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via i39.tinypic.com

Just before the following gif took place, Munoz tried to work a single leg on Maia, and Demian chose to hug Munoz and look for a kimura on Munoz’s right arm. Maia did not get the kimura, but he did get an arm in between Munoz’s arms and Munoz resting on his heels in a seiza position.

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As the gif kicks in at 3:28 of the third round, Maia knows he has a potential crucifix position awaiting him – if he can pull it off. Munoz is trying to keep his hands together and prevent Demian from controlling his neck. Maia starts to turn his hips into Munoz and to slip behind Munoz’s back, while retaining control of Munoz’s right arm with his hands and control of Munoz’s left arm with his legs. Demian keeps his right hand underneath Munoz’s right armpit and looks to lasso Munoz’s head with his left arm. The head lasso fails as Munoz ducks under and to the left. Maia lets his right knee sag to the mat and Munoz lifts the left leg upwards and out. Maia actually loses control of Munoz's left arm for a brief moment, but the previously sagging right leg comes up and regains control of Munoz’s left arm.

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Munoz brings the foot down and joins his hands to prevent whatever Maia is doing. This is alright for Demian, as he wants to work into slightly better position. The legs can be extended to control Munoz’s left arm, but Maia is not quite in position to really control Munoz’s right arm or attack the head. Maia wants to move his own torso closer to Munoz’s head, so he reaches up to grab ahold of Munoz’s head. Mark takes this opportunity to try and elbow Demian in the head. Maia slides his right hand to the crook of Munoz’s right arm to foul the strikes and gain better control of Munoz’s body.

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You can see that Munoz knows the danger of his position. His expression changes to one of determination and desperation throughout this gif. Munoz wants to use his upper body strength to link hands. This will prevent Maia from extending the arms and getting a possible finish in some manner. Munoz reaches with his right hand over to his more immobile left hand – and leaves his neck open. Maia moves to take advantage. The left hand slides under the neck and turns Munoz’s head towards Maia’s own face as the right hand disengages and moves up for the gable grip.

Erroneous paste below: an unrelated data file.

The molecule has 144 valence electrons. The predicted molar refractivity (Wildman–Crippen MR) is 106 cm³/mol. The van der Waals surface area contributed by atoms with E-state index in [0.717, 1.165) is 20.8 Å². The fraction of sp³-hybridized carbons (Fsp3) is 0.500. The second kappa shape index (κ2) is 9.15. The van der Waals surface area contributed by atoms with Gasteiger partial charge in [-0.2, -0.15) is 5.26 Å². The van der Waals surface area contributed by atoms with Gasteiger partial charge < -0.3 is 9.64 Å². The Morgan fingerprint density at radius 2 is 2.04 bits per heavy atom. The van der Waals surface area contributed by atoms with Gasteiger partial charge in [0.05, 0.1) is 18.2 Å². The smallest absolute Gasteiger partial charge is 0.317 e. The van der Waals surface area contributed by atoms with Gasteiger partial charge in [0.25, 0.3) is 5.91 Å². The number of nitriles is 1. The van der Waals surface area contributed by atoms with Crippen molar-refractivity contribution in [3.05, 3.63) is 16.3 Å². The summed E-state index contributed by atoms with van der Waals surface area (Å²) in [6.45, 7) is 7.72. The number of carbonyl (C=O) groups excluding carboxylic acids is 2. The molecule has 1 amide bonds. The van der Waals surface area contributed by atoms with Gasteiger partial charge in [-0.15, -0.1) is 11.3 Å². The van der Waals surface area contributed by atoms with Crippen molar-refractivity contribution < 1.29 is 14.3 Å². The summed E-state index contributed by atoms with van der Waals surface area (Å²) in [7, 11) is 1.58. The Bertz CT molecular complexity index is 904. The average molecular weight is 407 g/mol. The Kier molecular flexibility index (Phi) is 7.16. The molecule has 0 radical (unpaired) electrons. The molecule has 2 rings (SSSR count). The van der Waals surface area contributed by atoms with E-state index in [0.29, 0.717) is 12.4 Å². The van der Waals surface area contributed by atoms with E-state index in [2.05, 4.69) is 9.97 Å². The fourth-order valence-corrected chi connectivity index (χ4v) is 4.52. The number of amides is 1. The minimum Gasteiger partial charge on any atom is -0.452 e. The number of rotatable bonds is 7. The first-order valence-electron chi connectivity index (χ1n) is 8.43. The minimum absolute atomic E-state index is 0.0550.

This looks dangerous and impressive, but this is not a choke. It’s more of a neck/spine crank than anything else – working from the pain and potential injuries that may result from compression of the neck and spine - and it may not finish a tough or strong opponent right away. It’s a risky move and very visually impressive, but generally not an immediate finish type of submission. Note that Munoz’s right arm is now free.

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Since Maia has control of Munoz only at the left arm and with the crank, Munoz gets his feet back out in front of him. He is now more mobile and waiting for Demian to make a further move. Maia has set up the neck crank wants to finish the fight by twisting Munoz’s head even further to the right. This would involve getting back and to the left, underneath Munoz, and he starts to move that way. Mark chooses this moment of motion to explode downwards and to his right – turning into the crank – and sliding his left elbow out of Maia’s leg control. Sweat may have aided this escape, but this particular neck crank works better in gi-based jiu-jitsu – Maia’s specialty.

The lack of a kimono and the not-quite-perfect technique prevents Maia from gaining the needed friction to keep Munoz within the neck crank. As the gif ends, Munoz is in a single leg position that Maia eventually fends off with a cagewalk/clinch mix.

This was one of the cooler moments in MMA grappling yet this year and Maia’s combination of skills and unorthodox angles gave him the opportunity for one of the rarer submissions in the sport. However, his instincts and technique were not tight enough to keep Munoz from escaping and eventually winning the controversial decision*.

* (I still think the fight was either a draw or a razor thin Maia victory.)

As an end of Judo Chop treat, I leave you a video of John Smith teaching the low single.